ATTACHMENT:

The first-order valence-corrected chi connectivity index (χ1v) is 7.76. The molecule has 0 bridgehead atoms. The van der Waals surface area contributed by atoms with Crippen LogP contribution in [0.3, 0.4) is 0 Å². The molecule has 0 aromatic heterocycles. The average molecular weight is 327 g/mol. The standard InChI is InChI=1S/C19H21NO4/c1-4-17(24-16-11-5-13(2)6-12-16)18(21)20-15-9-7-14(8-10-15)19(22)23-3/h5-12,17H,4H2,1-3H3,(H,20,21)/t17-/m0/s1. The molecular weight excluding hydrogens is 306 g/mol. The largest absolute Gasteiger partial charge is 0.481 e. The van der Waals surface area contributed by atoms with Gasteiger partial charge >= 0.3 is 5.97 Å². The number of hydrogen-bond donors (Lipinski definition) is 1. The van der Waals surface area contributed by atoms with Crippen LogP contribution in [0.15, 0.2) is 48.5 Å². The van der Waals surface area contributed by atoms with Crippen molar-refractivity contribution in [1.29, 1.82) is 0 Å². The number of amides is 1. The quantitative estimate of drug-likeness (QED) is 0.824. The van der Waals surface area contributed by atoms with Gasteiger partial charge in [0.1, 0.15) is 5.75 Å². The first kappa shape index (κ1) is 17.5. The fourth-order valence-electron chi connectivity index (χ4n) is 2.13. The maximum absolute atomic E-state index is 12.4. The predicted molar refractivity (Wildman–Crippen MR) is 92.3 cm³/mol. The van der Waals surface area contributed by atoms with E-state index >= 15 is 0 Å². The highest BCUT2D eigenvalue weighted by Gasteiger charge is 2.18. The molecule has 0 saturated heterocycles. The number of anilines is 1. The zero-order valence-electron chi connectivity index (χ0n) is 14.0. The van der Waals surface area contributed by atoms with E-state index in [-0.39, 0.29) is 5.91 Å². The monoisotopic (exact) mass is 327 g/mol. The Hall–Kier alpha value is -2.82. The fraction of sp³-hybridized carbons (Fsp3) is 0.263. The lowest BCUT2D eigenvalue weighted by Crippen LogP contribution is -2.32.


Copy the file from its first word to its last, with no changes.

The first-order valence-corrected chi connectivity index (χ1v) is 7.76. The molecule has 0 bridgehead atoms. The van der Waals surface area contributed by atoms with Crippen LogP contribution in [0.3, 0.4) is 0 Å². The molecule has 0 aromatic heterocycles. The average molecular weight is 327 g/mol. The standard InChI is InChI=1S/C19H21NO4/c1-4-17(24-16-11-5-13(2)6-12-16)18(21)20-15-9-7-14(8-10-15)19(22)23-3/h5-12,17H,4H2,1-3H3,(H,20,21)/t17-/m0/s1. The molecular weight excluding hydrogens is 306 g/mol. The largest absolute Gasteiger partial charge is 0.481 e. The van der Waals surface area contributed by atoms with Gasteiger partial charge >= 0.3 is 5.97 Å². The number of hydrogen-bond donors (Lipinski definition) is 1. The van der Waals surface area contributed by atoms with Crippen LogP contribution in [0.15, 0.2) is 48.5 Å². The van der Waals surface area contributed by atoms with Crippen molar-refractivity contribution in [1.29, 1.82) is 0 Å². The number of amides is 1. The quantitative estimate of drug-likeness (QED) is 0.824. The van der Waals surface area contributed by atoms with Gasteiger partial charge in [0.1, 0.15) is 5.75 Å². The first kappa shape index (κ1) is 17.5. The fourth-order valence-electron chi connectivity index (χ4n) is 2.13. The maximum absolute atomic E-state index is 12.4. The predicted molar refractivity (Wildman–Crippen MR) is 92.3 cm³/mol. The van der Waals surface area contributed by atoms with E-state index >= 15 is 0 Å². The highest BCUT2D eigenvalue weighted by Gasteiger charge is 2.18. The molecule has 0 saturated heterocycles. The number of anilines is 1. The zero-order valence-electron chi connectivity index (χ0n) is 14.0. The van der Waals surface area contributed by atoms with E-state index in [-0.39, 0.29) is 5.91 Å². The monoisotopic (exact) mass is 327 g/mol. The Hall–Kier alpha value is -2.82. The fraction of sp³-hybridized carbons (Fsp3) is 0.263. The lowest BCUT2D eigenvalue weighted by Crippen LogP contribution is -2.32.